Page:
As a technical and cave diver who teaches scuba-diving courses, my students are sometimes surprised when I suggest that, before starting a class, they make small changes in their technique or equipment that cost nothing, don’t need an instructor and can be made before even taking a course. Although courses are the best way to learn new and important dive skills, here are three free and easy ways to improve your diving forever.
1) Lace up your running shoes
My dive buddy and former student Dan really took the advice to heart
Believe it or not, a good pair of running shoes is the best piece of dive equipment I’ve ever bought. No one needs to be a superstar athlete to have more fun diving. But regular exercise can only be a good thing. Good cardiovascular health will promote good circulation and improve gas transport from the tissues to the lungs during ascent. So you will more efficiently off-gas the excess nitrogen from your body tissues during ascent, as well as the waste carbon dioxide. This last function is particularly important, as it’s increased levels of carbon dioxide dissolved in the blood that triggers the breathing reflex. So if your CO2 levels rise, so too will your rate of respiration, and you’ll find yourself burning through your gas a little (or sometimes a lot) faster than you would like.
In my opinion,recreational scuba divers overlook excess CO2 (or hypercapnia), which is responsible for lots of common troubles, from high gas consumption to post-dive headaches, nausea, dive stress and narcosis. (CO2 is several times more narcotic than nitrogen.)
I would of course recommend consulting a health and fitness professional before starting any exercise regime but you can start small right away. Set some small goals and rewards; for example, aim for a really good time on the swim tests that are part of most scuba diving courses. Use it as an incentive to start gentle training. Although not a solution by itself, better physical health will make diving a whole lot easier. Something as simple as a good walk will cost you nothing, and you can get started as soon as you’re done reading.
2) Sort out your dangles
My students carefully evaluate equipment streamlining and hose routing during a GUE fundamentals class.
Here in the U.K. we describe divers with all sorts of gear hanging off of them Christmas trees. As divers, we are mindful of impacting delicate coral and damaging the environment, but are often unaware of our own loose equipment causing a little train of havoc. A loose SPG can badly impact sensitive environments but a loose octopus is the worst culprit because apart from possible environmental damage, it may be gently bubbling, wasting precious gas and limiting your dive time. Worse still it may not be in a convenient location if needed. Finally, it may have collected debris that an out-of-air diver will inhale on his first breath from it. Not a nice prospect.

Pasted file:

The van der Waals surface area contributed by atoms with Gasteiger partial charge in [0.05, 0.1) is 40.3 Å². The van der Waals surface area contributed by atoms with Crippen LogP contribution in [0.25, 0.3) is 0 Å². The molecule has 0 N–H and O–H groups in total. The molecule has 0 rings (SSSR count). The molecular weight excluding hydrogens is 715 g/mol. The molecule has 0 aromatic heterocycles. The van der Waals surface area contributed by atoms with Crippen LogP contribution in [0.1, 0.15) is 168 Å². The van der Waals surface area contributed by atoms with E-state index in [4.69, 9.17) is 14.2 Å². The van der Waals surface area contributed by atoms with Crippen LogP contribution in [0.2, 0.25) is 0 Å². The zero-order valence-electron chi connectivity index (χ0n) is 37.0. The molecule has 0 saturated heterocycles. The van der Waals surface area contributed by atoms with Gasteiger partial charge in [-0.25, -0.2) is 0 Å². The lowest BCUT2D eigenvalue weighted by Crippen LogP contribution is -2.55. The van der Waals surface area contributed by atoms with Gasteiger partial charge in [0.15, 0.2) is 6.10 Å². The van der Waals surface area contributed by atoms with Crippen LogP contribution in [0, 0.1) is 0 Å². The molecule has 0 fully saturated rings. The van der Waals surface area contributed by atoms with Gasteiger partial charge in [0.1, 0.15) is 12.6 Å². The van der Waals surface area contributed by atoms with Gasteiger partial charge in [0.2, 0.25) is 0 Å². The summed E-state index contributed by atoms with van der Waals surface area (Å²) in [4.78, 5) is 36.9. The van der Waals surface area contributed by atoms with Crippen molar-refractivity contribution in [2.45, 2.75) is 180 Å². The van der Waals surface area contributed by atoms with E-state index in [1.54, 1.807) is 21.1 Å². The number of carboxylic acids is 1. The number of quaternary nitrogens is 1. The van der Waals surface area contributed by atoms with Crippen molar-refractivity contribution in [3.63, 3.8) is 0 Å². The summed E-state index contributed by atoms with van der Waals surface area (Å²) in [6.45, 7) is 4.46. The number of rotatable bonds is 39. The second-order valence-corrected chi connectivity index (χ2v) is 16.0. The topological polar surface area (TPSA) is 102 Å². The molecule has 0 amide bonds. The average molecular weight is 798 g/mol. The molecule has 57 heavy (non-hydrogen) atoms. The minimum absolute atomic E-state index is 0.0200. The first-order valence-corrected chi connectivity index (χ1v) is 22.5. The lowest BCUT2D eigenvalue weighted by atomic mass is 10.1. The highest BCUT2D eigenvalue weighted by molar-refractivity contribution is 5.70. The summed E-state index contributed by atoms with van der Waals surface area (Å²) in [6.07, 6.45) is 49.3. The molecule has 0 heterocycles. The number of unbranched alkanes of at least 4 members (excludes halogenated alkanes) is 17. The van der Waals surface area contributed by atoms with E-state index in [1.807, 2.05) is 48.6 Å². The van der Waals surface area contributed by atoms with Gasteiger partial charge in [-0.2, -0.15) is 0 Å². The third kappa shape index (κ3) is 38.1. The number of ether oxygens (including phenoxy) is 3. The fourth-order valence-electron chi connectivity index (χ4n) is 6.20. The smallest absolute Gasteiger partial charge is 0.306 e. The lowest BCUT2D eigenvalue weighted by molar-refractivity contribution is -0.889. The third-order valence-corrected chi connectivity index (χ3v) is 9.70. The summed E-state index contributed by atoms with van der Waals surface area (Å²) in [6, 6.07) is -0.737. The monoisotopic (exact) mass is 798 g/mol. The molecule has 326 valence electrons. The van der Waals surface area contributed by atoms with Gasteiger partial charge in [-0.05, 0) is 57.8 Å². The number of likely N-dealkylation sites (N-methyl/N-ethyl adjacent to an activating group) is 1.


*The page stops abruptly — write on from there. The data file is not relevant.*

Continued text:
The best and cheapest option for securing an octopus is simple silicone snorkel keeper, looped back on itself through a shoulder d-ring. With no kit dangles, not only will you find that you can get closer to critters without surprising or stunning them with your SPG, but you will also use less air, as your drag through the water will diminish. And you’ll probably be able to respond to a buddy better as well.
It will cost you nothing to take some time to properly secure your gauges and hoses and to look at all the potentially loose elements on your dive rig. So right after reading this, go get your gear from the garage and tidy it all up. After you go for a walk.
3) Lose some weight (lead, that is).
Neutral buoyancy through correct weighting will make your ascents easier and safer.
The simple truth is that you probably dive over-weighted; most divers I have trained wear too much lead (at the start of a course anyway). Teachers often instruct students to dive heavy during their first scuba class. It’s a very difficult habit to break. Keep in mind that every pound of extra weight you have means you’re carrying more mass. You’ll also be managing more gas in your BCD or suit to compensate.
How do you know if you’re properly weighted? You’re aiming for neutral buoyancy, with almost no air in your BCD, with your exposure suit compressed a little and with nearly empty tanks, simulating the end of a dive at a safety stop having shared air. Before your next course do a proper weight check at the end of your diving day. If you can still easily descend with only a little air in your tanks then don’t be afraid to start removing weight in small increments over your upcoming dives until you are neutral with your minimum amount of tank pressure.
Don’t forget to adjust your weight as you move from saltwater to freshwater, or move to a larger or higher-pressure tank. Every lump of lead you can remove is less weight you’ve got to move around on a dive, Remove the weight and you’ll use less air, thus increasing your bottom time.
I hope these three simple changes find their way into your diving regimen. Do you have any free advice for us?
By guest blogger James Sanderson